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The COLONIAL SECRETARY said that on the occasion of moving the first reading of this Bill he had gone somewhat fully into the subject, in giving a running commentary on the various propositions which the Bill contained; and he had taken that course, unusual at so early a stage, in the hope of directing public attention to the question during the recess. He regretted, however, that, except some discussion in the press, the public out of doors had not given any expression of opinion on the subject, there has been only one public meeting held in Melbourne, on the subject, and that was directed only against the proposed endowment of public worship; but that could not be taken as an expression of opinion on the whole subject of the constitution or on the merits of the Bill. On the gold-fields there had been certainly two meetings held, but they did not discuss the merits or demerits of the Bill; but rather the right of the Legislative Council to deal with the question of the constitution. On this point, however, he need not dwell; but he did regret there had been no expression of public, opinion out of doors on the question. However, as there had not been any such a demonstration of the popular voice, he was entitled to assume that there were no very strong objections entertained out of doors to the main provisions and principles of the Bill. He must admit that upon the gold-fields the same apathy respecting political questions which existed elsewhere was by no means prevalent; and that the diggers felt aggrieved that they were not enfranchised, and were not represented in that House. [309] He did not blame the diggers for feeling thus aggrieved; but he wished it to go forth that it was not in the power of that House to enfranchise the diggers without referring to the Imperial Parliament and the Crown; and, considering the conflicting characters of the various constitutions to be sent home from the different Australian colonies, and the delay that might in consequence arise before the present Bill should be brought into operation, the Government had it at present in contemplation whether it might not be desirable to pass a short measure concurrently with the present Bill, granting the right of franchise to the diggers, which measure could obtain the royal assent more speedily and without the delays which might occur to the Constitution Bill. In the constitutional scheme now submitted to the House, it would be found there was ample provision made for the development of the principles of political freedom, according to the elements - regal, aristocratic, and democratic of the British constitution. As he had said on a former occasion, it would be vain to attempt, to stem the torrent of democratic or popular feeling, and they should rather aim at guiding and directing it to a proper end, and that was the view which the committee had proposed to itself in adopting the scheme now submitted to the House. The terms whigs, tories, and radicals in use in Great Britain had no application in a state of society such as existed in this colony, for they had no great establishments to maintain or pull down here as in Great Britain. They had no established church, no standing army, no national debt, and therefore those political terms were not applicable here. Their business was not to reform or uproot, but to create; and he trusted that in creating local institutions for this country they should succeed in imitating all the good points of the British-constitution, - a task which other nations who had attempted it, had hitherto failed to do. Blackstone laid it down that the right of the political franchise originally possessed by all subjects of the realm, had at a very early period, been limited to those who possessed some stake in the country such as a £40 freehold, because those who had no pecuniary interest in the welfare of the country were found to value a vote only for the price at which they could sell it; and it was on that principle that the committee had proposed a property qualification, to prevent mere passing adventurers, who had no connection with the country, from exercising the franchise in it. [310] But in fixing a property qualification, they had rated so low, as virtually to extend the franchise to the very poorest, and to exclude none of the deserving humbler classes from it; for which of them that was not a drunkard but was able to obtain sufficient property to enable him to vote when the qualification consisted of a 5£ freehold (annual value), a 10£ leasehold (annual value), or as a householder of 10£ annual value, a holder of a salary of 100£ a-year, or an occupant of the Crown lands for twelve months? Under this latter head the diggers would be enfranchised; and if they would not take out their license for twelve months so as to enable them to possess the franchise, he could only say they must care very little indeed about that privilege. With regard to the qualification of members of the one House, some were of opinion that there ought to be no property qualification at all, - an opinion in which he did not agree. But they had fixed the qualification so low - a freehold estate of 100£ a-year - that if it should be proposed to reduce it, he would prefer having no property qualification at all. In the constitution of the Upper House they aimed at obtaining the staid and grave opinions of men of experience and mature time of life, of a large property stake in the country, who would have a position of importance, to act not so much as a check as a counterbalancing influence against either the machinations of a corrupt or bad minister, or the hasty decisions of the Lower House in critical junctures: and he thought the propositions of the committee in this respect were calculated to attain that object. It was thought by some that a system of double election, either by electoral colleges or by municipal bodies, should have been adopted for the Upper House; and though he should himself have preferred a system of double election by means of municipal bodies, he regretted to say that it was impossible, owing to the non-existence of any such municipal bodies in the colony. They therefore proposed that the Upper House should be elected by a different constituency from that of the lower, and possessing a higher property qualification, viz, a freehold of the annual value of £100, or a leasehold of the annual value of £300 or a licensed occupancy of Crown lands with 8,000 sheep or 1,000 cattle thereon; and they further proposed, as a graceful homage to education, that graduates of universities and members of the learned professions should be electors to the Upper House. [311] The qualification of members was to be a freehold of £1,000 a year; and they further proposed a test which would prevent the abuse of a man obtaining a qualification for the purpose of becoming a member and then, when he had obtained his seat, parting with that qualification. to the Upper and Lower Houses so constituted, they propose to give similar powers to those possessed by the House of Lords, and Commons in Great. Britain, with the exception of the judicial functions of the House of Lords which they did not mean to confer upon the Upper House. As to the Royal prerogative there was no material change made in its exercise under the proposed Bill. They proposed to make it imperative on the Lieutenant-Governor to give his assent or dissent to any Bill submitted to him, within a limited time, and that was merely transferring the exercise of the Royal prerogative of veto from the Secretary of State for the Colonies to the resident Governor of the colony. He might add that care was taken to separate the legislative from the executive functions of the Government; for experience had shown that, on the Continent of Europe, some of the greatest disasters had arisen from the usurpation of the functions of the executive by the legislature. They had thus endeavoured to give effect, as far as possible, to the principles of responsible Government, on which alone the future stability of the institutions of the country would depend. They had not made any provision for a confederation of the different Australian colonies, because it was not their province to do so; but he trusted that during the ensuing discussion the opinion of the House would be elicited on that important point, and that the opinion would be in favor of a plan of confederation. Having thus given the House an outline of the main provisions of the Bill, he had only to move that it now be read a second time. [312]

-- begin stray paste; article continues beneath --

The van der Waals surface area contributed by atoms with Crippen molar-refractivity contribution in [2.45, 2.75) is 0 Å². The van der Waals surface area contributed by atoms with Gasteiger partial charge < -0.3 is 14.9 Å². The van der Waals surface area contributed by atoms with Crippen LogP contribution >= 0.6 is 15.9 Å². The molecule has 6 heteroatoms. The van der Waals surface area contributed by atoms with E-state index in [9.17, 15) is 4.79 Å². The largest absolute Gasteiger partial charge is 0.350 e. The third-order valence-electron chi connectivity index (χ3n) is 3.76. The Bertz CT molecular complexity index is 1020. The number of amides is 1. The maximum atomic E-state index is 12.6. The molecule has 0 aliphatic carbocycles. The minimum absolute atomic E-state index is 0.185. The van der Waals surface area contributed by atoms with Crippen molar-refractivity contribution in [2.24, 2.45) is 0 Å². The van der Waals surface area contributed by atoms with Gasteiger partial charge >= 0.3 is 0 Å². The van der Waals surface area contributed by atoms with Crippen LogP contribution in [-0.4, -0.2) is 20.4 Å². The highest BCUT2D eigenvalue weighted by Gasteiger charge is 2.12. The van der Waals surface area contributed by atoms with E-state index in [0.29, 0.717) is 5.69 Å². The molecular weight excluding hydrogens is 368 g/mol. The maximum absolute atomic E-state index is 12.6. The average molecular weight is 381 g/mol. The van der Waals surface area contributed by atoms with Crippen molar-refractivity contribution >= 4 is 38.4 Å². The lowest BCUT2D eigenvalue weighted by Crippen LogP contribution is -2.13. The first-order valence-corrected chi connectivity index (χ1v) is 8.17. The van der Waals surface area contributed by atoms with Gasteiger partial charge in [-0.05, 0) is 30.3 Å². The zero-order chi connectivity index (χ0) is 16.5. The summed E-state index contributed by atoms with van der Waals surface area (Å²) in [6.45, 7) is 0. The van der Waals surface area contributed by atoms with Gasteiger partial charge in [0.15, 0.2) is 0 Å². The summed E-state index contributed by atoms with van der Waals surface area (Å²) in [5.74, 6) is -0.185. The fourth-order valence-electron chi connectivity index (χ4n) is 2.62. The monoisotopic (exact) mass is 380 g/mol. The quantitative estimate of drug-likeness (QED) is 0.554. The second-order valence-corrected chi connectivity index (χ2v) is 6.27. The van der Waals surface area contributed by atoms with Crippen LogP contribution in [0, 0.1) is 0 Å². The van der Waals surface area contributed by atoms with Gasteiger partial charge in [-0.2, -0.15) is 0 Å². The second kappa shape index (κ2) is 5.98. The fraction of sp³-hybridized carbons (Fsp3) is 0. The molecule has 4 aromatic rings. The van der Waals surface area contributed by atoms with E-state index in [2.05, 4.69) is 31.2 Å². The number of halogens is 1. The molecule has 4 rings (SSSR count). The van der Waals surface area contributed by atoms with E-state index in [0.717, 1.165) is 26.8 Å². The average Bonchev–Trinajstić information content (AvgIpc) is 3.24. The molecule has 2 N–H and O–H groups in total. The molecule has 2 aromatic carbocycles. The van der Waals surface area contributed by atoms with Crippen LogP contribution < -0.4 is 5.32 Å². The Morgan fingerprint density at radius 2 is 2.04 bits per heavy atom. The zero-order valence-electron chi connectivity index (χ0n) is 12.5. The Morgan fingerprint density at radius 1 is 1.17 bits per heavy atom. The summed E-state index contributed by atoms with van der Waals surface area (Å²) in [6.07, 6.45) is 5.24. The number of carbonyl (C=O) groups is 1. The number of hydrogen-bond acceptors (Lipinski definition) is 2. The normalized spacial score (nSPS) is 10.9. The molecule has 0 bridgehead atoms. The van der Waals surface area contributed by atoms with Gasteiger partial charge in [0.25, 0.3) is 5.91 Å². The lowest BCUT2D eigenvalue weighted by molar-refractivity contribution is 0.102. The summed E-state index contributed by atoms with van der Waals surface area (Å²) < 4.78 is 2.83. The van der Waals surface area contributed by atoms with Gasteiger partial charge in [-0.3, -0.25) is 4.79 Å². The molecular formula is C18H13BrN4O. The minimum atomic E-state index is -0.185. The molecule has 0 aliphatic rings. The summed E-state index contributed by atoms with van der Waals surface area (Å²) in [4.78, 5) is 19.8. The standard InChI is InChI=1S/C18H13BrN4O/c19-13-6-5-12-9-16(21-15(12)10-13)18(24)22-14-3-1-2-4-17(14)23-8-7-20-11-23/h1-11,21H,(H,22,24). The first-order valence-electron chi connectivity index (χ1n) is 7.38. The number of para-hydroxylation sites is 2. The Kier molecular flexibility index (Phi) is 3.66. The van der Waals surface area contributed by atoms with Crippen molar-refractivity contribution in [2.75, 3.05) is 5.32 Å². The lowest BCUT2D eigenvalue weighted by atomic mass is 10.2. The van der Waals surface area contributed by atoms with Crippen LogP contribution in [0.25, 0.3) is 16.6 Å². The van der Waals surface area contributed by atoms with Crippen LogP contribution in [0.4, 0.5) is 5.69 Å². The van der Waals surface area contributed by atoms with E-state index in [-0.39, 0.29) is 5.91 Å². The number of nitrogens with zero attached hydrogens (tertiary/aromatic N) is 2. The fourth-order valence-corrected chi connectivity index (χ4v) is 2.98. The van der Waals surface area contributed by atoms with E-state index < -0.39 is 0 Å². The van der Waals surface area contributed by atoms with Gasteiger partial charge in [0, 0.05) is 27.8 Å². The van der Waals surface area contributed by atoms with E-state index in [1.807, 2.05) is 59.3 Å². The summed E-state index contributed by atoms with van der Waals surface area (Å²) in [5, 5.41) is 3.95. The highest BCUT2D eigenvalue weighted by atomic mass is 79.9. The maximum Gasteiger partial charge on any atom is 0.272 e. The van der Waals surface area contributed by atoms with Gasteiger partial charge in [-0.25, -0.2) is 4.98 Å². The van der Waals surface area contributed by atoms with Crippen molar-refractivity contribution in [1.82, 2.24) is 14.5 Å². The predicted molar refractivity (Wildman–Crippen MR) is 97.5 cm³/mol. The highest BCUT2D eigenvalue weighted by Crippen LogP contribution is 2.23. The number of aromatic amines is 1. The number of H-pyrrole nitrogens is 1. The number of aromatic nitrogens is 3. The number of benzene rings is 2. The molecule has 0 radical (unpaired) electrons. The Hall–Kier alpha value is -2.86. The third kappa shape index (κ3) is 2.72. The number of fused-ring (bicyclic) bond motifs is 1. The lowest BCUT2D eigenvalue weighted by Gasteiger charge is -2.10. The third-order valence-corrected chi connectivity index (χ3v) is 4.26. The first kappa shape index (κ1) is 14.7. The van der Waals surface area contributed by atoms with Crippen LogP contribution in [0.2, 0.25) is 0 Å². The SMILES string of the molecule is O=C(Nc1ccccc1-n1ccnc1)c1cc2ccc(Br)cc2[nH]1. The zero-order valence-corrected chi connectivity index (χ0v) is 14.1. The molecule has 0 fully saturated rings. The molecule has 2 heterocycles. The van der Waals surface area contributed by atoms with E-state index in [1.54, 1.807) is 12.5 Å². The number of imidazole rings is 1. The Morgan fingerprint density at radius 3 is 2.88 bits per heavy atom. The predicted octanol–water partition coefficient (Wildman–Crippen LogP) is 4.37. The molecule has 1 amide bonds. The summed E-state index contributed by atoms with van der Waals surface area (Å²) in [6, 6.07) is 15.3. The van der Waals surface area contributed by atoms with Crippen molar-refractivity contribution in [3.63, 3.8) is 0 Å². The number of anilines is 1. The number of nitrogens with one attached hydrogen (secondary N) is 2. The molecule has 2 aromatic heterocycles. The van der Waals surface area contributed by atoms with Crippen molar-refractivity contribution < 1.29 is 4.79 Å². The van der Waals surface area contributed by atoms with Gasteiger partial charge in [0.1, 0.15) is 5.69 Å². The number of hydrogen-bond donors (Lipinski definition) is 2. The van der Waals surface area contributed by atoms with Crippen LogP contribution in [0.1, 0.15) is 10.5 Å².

Mr. GRIFFITH said all must admit the difficulty to be met in forming an Upper House in a new colony. He gave the hon. Colonial Secretary full credit in being desirous to follow. as nearly as may be the analogies of the British constitution, but would have been much better pleased if he had proposed to have the Upper House nominated by the Crown. It was most desirable in a country like this to encourage a high degree of civilisation, and he thought that would be best attained by adhering to the nominee system, which was the only one by which the different branches of the legislature could be kept in harmony. An elective Council might obstruct the Lower House for years, but a nominee one could always be popularised by the addition of new members, as the House of Lords has often been. He then quoted from Bulwer's 'Caxtons,' where it is recommended that the younger nobility should be encouraged to settle in the colony, and ultimately scions of royalty itself. The only means of obtaining a high standard of civilisation would be by the presence of an aristocracy; and though he was opposed to an aristocracy of mere wealth, he yet hoped to see the day when the state of things indicated in the extract he had just read would be in full operation, and then all would be well.